We all wish we had better powers of recollection. We have all experienced the momentary panic of forgetting where we dropped our keys or reading glasses, or having a thought – a word or a name or a concept - just out of reach.
But what if something could make you remember something your mind had already forgotten? Researchers were able to do just that in a recent experiment documented in a new study called, "Reactivation of Latent Working Memories with Transcranial Magnetic Stimulation." Brad Postle is the senior author of the study, and a professor of psychology and psychiatry at UW-Madison.
The study focused on working memory, instead of long-term memories, which Postle explains as "networks of connections between neurons where the connections at synapses have been sculpted in an exquisitely precise way to encode the information that we will later retrieve and think of as a memory."
"Long-term memory, as far as we know, has an infinite storage capacity. It has never been discovered that someone literally had so much information in their memory that they couldn't fit one more thing. I don't think that can happen. Working memory, on the other hand, has a very constrained capacity," he says.
"My ability to keep everything in the forefront of my mind, as it were, to have it accessible so I could use it... that's a very limited capacity, and that's what we call working memory," Postle continues.
To examine how our working memories store and dispose of information, Postle and his team scanned the brains of the participants. "One recent development with neuroimaging studies is that there are what we call 'information-based analysis techniques' that in effect let us read your mind, read your brain, in a primitive sense," he says.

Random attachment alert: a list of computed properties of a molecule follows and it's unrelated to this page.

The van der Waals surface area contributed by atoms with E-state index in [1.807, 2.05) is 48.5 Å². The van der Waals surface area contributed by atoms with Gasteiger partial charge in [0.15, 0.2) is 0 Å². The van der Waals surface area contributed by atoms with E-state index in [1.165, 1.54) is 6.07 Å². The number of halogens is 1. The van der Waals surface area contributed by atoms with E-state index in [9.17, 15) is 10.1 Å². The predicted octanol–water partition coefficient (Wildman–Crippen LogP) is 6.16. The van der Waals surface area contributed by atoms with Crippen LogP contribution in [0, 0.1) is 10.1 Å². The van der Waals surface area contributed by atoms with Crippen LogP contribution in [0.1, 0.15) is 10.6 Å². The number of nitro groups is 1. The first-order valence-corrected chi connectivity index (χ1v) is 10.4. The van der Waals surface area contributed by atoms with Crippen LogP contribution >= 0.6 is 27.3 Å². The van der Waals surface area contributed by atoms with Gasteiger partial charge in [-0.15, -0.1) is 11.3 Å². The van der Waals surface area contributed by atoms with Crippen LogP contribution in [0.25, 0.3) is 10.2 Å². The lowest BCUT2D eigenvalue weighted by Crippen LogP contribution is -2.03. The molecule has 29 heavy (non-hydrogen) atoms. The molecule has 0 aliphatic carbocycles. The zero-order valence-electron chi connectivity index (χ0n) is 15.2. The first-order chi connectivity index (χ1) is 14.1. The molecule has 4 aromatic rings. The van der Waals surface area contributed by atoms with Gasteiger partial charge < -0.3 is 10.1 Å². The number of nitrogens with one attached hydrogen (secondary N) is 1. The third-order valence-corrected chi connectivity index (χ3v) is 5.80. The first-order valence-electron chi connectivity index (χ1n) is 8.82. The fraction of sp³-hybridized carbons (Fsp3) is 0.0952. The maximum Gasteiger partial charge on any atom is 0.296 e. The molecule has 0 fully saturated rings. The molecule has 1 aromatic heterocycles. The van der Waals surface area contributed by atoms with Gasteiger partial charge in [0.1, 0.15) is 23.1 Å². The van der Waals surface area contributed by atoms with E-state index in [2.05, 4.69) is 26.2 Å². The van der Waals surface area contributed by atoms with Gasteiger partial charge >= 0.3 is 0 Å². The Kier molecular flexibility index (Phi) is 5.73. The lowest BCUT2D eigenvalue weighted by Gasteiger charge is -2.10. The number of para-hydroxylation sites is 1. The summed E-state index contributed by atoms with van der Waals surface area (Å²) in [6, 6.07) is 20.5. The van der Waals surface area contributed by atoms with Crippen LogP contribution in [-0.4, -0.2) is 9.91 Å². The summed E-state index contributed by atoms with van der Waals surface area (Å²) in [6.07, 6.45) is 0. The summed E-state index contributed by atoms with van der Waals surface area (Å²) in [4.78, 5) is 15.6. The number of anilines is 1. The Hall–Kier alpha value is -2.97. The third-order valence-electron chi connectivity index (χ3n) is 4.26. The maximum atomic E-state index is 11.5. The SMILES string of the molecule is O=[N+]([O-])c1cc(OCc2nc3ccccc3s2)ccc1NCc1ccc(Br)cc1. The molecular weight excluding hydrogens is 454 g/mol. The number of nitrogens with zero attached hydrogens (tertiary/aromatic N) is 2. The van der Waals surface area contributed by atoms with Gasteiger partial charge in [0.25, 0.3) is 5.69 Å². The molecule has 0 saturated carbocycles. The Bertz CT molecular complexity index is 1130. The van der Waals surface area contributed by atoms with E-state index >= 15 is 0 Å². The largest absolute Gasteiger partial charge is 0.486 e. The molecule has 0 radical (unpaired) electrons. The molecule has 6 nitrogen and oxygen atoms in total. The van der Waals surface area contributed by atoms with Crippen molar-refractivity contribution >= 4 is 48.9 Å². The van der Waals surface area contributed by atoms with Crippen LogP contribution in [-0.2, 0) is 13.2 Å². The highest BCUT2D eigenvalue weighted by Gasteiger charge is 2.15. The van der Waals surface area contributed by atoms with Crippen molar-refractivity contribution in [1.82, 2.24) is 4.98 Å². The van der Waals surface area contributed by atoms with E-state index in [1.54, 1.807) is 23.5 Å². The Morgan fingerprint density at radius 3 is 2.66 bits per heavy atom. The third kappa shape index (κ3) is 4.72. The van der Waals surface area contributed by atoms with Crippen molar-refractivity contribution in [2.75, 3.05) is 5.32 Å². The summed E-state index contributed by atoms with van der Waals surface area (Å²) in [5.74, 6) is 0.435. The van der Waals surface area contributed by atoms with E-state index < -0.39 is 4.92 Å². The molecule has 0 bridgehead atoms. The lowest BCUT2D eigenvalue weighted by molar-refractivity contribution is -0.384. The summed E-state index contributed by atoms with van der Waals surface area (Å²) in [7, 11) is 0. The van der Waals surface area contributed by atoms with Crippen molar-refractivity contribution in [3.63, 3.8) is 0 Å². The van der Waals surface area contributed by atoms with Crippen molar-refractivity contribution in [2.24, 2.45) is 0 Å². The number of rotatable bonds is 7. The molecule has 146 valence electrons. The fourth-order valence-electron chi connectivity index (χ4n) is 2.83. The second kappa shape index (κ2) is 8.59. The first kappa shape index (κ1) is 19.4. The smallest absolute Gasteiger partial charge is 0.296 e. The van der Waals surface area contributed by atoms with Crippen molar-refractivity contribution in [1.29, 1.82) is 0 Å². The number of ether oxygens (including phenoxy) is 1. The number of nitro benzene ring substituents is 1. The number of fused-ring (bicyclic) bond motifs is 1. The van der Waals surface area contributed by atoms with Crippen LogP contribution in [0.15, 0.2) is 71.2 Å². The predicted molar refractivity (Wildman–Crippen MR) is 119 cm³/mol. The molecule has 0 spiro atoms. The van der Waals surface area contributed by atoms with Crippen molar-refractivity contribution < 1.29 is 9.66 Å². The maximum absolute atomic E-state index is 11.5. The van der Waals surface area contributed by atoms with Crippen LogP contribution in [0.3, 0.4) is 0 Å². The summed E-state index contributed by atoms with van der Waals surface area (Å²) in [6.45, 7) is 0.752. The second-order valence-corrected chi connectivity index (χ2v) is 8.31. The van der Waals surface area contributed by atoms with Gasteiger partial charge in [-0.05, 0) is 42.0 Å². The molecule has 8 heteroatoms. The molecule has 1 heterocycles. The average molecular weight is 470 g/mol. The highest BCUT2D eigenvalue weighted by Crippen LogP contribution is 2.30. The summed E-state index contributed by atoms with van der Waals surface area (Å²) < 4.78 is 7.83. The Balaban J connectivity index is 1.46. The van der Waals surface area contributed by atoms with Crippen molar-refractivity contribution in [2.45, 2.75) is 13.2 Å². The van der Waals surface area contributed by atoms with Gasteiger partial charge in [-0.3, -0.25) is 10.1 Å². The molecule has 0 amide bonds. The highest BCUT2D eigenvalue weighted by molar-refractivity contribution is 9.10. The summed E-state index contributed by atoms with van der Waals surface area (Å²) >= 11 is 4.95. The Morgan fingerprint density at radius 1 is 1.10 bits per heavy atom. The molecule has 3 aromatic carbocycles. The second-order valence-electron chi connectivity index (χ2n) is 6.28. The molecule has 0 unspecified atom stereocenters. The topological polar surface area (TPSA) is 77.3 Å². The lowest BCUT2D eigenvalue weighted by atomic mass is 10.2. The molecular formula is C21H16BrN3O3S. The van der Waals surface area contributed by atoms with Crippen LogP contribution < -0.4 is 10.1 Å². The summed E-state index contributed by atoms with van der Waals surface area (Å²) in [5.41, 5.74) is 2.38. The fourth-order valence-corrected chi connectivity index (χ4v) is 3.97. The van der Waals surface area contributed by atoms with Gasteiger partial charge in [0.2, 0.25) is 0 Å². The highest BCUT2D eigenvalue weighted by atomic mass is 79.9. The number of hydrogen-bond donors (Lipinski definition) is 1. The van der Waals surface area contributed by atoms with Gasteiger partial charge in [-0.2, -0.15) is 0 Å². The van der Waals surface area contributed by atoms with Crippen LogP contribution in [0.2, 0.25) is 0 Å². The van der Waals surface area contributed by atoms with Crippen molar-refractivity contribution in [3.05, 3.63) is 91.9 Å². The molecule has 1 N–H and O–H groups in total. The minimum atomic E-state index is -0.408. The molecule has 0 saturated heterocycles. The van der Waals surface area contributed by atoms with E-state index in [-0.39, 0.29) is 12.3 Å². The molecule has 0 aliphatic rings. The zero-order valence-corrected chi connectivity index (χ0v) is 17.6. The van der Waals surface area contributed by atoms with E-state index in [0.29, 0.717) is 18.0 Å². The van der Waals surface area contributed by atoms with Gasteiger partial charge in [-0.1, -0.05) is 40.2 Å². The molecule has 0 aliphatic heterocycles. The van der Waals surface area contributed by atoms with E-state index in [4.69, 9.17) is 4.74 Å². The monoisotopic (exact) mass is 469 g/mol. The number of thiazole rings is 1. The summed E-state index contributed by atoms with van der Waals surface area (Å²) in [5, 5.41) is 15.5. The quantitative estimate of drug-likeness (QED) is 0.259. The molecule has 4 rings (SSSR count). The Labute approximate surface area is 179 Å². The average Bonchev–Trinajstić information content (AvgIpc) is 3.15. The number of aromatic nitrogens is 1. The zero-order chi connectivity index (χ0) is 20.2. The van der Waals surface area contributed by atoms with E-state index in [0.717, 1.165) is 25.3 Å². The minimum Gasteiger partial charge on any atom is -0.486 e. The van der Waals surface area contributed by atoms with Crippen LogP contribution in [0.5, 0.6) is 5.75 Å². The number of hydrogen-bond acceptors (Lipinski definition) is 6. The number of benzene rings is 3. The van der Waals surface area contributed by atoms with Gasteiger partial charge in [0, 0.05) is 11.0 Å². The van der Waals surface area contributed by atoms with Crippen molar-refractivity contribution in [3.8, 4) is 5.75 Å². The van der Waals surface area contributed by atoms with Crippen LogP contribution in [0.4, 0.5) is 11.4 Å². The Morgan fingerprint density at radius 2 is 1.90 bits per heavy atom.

By using different kinds of information, in this case pictures of faces, words and images of moving dots, Postle and his team were able to pinpoint the different parts of the brain that were activated while receiving each item. Participants in the study were given two items to remember, and were told they would be definitely quizzed on one item, with a 50/50 chance of being tested on the second.
"The interesting thing to us is that in this situation where you have two items in memory, but you know that only one of them is going to be tested within the next few seconds. The evidence of an active representation of the unprioritized item... disappears," says Postle. "So it's as though you forgot about it even though if a few seconds later we say, 'Okay now get ready for a test about item number two,' we can see in your brain activity it pops right back up into an active state."
In their experiment, the researchers were able to recreate this, by physically restoring the memory to their subject's mind. "The pulse of TMS, of transcranial magnetic stimulation, had the effect of briefly bringing back an active trace of that unattended memory item," he explains.
Postle says this study is a step toward explaining consciousness, something he has been interested in for a long time.
"When you think about it, if I'm studying how do remember a face vs. a word, part of what I'm doing is studying what the subject is holding in her conscious awareness during those couple of seconds that I'm asking her to remember a particular face," he says. "This experiment, in a way, I think is getting us closer to those really deep questions about what gives rise to this incredible experience that is what makes us human."
*Originally aired December 2016